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Report: Kelly Clarkson buys modern Cali farmhouse for $8.5 million

ABC/Image Group LAKelly Clarkson has purchased a farmhouse-style home in Encino, California for $8.5 million, the Los Angeles Times reports.

The newly-built two-story home features eight bedrooms, 11 bathrooms and a chef’s kitchen – plenty of room for Kelly’s family including her two young kids, River Rose and Remy, and two stepchildren, Savannah and Seth, with husband Brandon Blackstock. The master suite has an oversized dressing room, a fireplace and a balcony overlooking the backyard.

The half-acre property also includes a wine cellar and a home theater, while the outdoor area is tricked out with a covered patio, a barbecue island and swimming pool.

Kelly also owns property in Nashville.

Copyright © 2018, ABC Radio. All rights reserved.

Meghan Trainor planning a “nice and cold” Christmas wedding

Epic RecordsMeghan Trainor has previously said that she wants to hold her upcoming wedding to actor Daryl Sabara in her backyard.  But now we know when she’s planning to tie the knot: in December.

Speaking to Entertainment Tonight, Meghan says of her upcoming nuptials, “I’m thinking Christmas. Nice and cold so that when we dance and we get sweaty, we can, like, cool off, y’know?”  She insists that she still wants the event to take place in her backyard, though.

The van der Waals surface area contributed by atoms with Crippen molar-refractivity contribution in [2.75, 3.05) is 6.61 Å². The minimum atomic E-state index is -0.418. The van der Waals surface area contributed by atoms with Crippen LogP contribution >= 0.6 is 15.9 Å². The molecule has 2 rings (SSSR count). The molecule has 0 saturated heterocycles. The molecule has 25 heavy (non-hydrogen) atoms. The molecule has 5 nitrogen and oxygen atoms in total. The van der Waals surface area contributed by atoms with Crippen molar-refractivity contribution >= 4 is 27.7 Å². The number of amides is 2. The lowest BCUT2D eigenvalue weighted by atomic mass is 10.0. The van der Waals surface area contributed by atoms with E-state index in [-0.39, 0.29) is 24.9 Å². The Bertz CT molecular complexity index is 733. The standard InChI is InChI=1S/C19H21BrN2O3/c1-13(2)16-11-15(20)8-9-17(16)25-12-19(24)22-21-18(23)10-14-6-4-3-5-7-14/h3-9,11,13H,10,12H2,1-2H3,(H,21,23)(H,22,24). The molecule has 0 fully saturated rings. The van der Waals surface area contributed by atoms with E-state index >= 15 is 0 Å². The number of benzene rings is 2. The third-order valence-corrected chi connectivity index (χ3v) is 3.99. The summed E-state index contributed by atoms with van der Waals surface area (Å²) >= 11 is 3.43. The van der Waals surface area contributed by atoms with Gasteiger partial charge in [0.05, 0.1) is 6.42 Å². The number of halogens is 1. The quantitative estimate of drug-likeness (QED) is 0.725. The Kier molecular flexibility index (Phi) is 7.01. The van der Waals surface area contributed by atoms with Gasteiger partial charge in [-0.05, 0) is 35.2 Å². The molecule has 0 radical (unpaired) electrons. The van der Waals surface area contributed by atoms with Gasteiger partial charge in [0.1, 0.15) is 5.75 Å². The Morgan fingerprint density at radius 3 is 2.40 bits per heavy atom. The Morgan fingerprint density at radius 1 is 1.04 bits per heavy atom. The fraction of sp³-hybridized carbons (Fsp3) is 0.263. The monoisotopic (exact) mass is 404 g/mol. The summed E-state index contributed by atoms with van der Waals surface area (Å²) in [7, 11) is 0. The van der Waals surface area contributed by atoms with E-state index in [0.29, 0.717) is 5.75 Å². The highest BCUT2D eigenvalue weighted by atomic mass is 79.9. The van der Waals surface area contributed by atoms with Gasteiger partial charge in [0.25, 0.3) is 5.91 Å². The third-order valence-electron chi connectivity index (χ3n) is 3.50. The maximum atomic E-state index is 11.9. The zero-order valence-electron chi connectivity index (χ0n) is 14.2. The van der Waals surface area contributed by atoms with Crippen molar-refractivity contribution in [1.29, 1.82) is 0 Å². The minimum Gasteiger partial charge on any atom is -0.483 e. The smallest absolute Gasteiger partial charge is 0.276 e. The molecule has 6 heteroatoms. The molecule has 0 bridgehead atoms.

Meanwhile, Meghan says she’s thrilled for Ariana Grande, who recently got engaged to Saturday Night Live star Pete Davidson.  While Meghan and Ariana are friendly, she hasn’t spoken to her since the engagement.  But she tells ET, “I’m so happy for them. They’re the cutest thing of all time!”

Meghan’s new album, Treat Myself, is due August 31.

Copyright © 2018, ABC Radio. All rights reserved.

Bebe Rexha’s brand-new debut album has already gone gold: “It’s mind-blowing!”

ABC/Paula LoboBebe Rexha‘s debut album Expectations just came out today, but it’s already gone gold, thanks to the streaming success of its songs — especially “Meant to Be,” which alone has racked up over a billion streams. 

Friday, during Bebe’s performance in New York’s Central Park on ABC’s Good Morning America, her mom presented her with the gold album award plaque, and the singer was so happy, she cried.